valueScaled = int(value - leftMin) / int(leftSpan)

    # Convert the 0-1 range into a value in the right range.
    return int(rightMin + (valueScaled * rightSpan))


def fscale(originalmin, originalmax, newbegin, newend, inputvalue, curve):
    invflag = 0

    # condition curve parameter
    # limit range
    if curve > 10:
        curve = 10
    if curve < -10:
        curve = -10

    # - invert and scale -
    # this seems more intuitive
    # postive numbers give more weight to high end on output
    curve = (curve * -.1)
    # convert linear scale into lograthimic exponent for other pow function
    curve = pow(10, curve)

    # Check for out of range inputValues
    if inputvalue < originalmin:
        inputvalue = originalmin

    if inputvalue > originalmax:
        inputvalue = originalmax

    # Zero Refference the values
    originalrange = originalmax - originalmin

    if newend > newbegin:
        newrange = newend - newbegin
    else:
        newrange = newbegin - newend
        invflag = 1

    zerorefcurval = inputvalue - originalmin
    # normalize to 0 - 1 float
    normalizedcurval = zerorefcurval / originalrange

    # Check for originalMin > originalMax
    # -the math for all other cases
    # i.e. negative numbers seems to work out fine
    if originalmin > originalmax:
        return 0

    if invflag == 0:
        rangedvalue = (pow(normalizedcurval, curve) * newrange) + newbegin
    else:  # invert the ranges
        rangedvalue = newbegin - (pow(normalizedcurval, curve) * newrange)

    return rangedvalue


def drawLine(fromhere, to):
    if fromhere > to:
        fromheretemp = fromhere
        fromhere = to
        to = fromheretemp

    for index in range(fromhere, to):
        strip[index] = (0, 0, 0)


while True:

    time_start = time.monotonic()  # current time used for sample window
    peaktopeak = 0  # peak-to-peak level
    signalmax = 0
    signalmin = 1023
    c = 0
    y = 0

    # collect data for length of sample window (in seconds)
    while (time.monotonic() - time_start) < sample_window:

        # convert to arduino 10-bit [1024] fromhere 16-bit [65536]
        sample = mic_pin.value / 64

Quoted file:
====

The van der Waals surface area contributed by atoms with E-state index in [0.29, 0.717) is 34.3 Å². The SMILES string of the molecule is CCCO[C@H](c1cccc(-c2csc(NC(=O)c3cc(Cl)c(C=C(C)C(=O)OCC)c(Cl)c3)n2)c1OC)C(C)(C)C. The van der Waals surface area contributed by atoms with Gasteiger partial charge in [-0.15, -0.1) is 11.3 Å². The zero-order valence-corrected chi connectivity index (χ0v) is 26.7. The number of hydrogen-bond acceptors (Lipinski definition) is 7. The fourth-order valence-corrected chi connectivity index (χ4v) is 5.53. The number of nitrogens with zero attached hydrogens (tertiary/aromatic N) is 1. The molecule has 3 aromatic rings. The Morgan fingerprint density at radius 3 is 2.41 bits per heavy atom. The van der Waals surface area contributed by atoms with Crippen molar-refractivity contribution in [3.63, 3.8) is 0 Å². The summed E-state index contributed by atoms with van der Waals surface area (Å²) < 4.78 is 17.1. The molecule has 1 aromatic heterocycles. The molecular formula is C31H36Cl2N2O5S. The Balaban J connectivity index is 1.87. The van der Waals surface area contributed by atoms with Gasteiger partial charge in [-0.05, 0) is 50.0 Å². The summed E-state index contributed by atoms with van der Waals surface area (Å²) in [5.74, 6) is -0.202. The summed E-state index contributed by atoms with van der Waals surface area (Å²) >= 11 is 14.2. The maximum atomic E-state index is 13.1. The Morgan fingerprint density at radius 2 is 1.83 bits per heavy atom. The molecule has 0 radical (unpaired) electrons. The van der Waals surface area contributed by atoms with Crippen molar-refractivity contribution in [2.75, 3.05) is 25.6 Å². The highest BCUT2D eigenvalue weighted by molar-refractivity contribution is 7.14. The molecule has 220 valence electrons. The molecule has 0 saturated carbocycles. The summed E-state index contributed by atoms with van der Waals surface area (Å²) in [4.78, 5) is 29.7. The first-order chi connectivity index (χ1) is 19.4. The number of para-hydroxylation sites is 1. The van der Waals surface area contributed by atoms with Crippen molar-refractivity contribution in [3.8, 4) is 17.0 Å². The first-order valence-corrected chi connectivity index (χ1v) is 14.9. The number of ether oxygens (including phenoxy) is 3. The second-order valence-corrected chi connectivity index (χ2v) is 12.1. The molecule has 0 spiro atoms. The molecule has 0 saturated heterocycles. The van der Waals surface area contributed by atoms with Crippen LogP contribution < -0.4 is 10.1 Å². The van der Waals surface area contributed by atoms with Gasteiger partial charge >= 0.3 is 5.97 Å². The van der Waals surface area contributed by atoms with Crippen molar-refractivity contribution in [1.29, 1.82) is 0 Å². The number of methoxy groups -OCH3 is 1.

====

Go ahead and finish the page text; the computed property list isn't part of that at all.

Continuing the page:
if sample < 1024:  # toss out spurious readings

            if sample > signalmax:
                signalmax = sample  # save just the max levels
            elif sample < signalmin:
                signalmin = sample  # save just the min levels

    peaktopeak = signalmax - signalmin  # max - min = peak-peak amplitude

    # Fill the strip with rainbow gradient
    for i in range(0, len(strip)):
        strip[i] = wheel(remapRange(i, 0, (n_pixels - 1), 30, 150))

    # Scale the input logarithmically instead of linearly
    c = fscale(input_floor, input_ceiling, (n_pixels - 1), 0, peaktopeak, 2)

    if c < peak:
        peak = c  # keep dot on top
        dothangcount = 0  # make the dot hang before falling

    if c <= n_pixels:  # fill partial column with off pixels
        drawLine(n_pixels, n_pixels - int(c))

    # Set the peak dot to match the rainbow gradient
    y = n_pixels - peak
    strip.fill = (y - 1, wheel(remapRange(y, 0, (n_pixels - 1), 30, 150)))
    strip.write()

    # Frame based peak dot animation
    if dothangcount > peak_hang:  # Peak pause length
        dotcount += 1
        if dotcount >= peak_fall:  # Fall rate
            peak += 1
            dotcount = 0
    else:
        dothangcount += 1

This code requires the neopixel.py library. A factory-fresh board will have this already installed. If you’ve just reloaded the board with CircuitPython, create the “lib” directory and then download neopixel.py from Github.

 

This guide was first published on Dec 20, 2013. It was last updated on Dec 20, 2013. This page (CircuitPython Code) was last updated on Apr 15, 2019.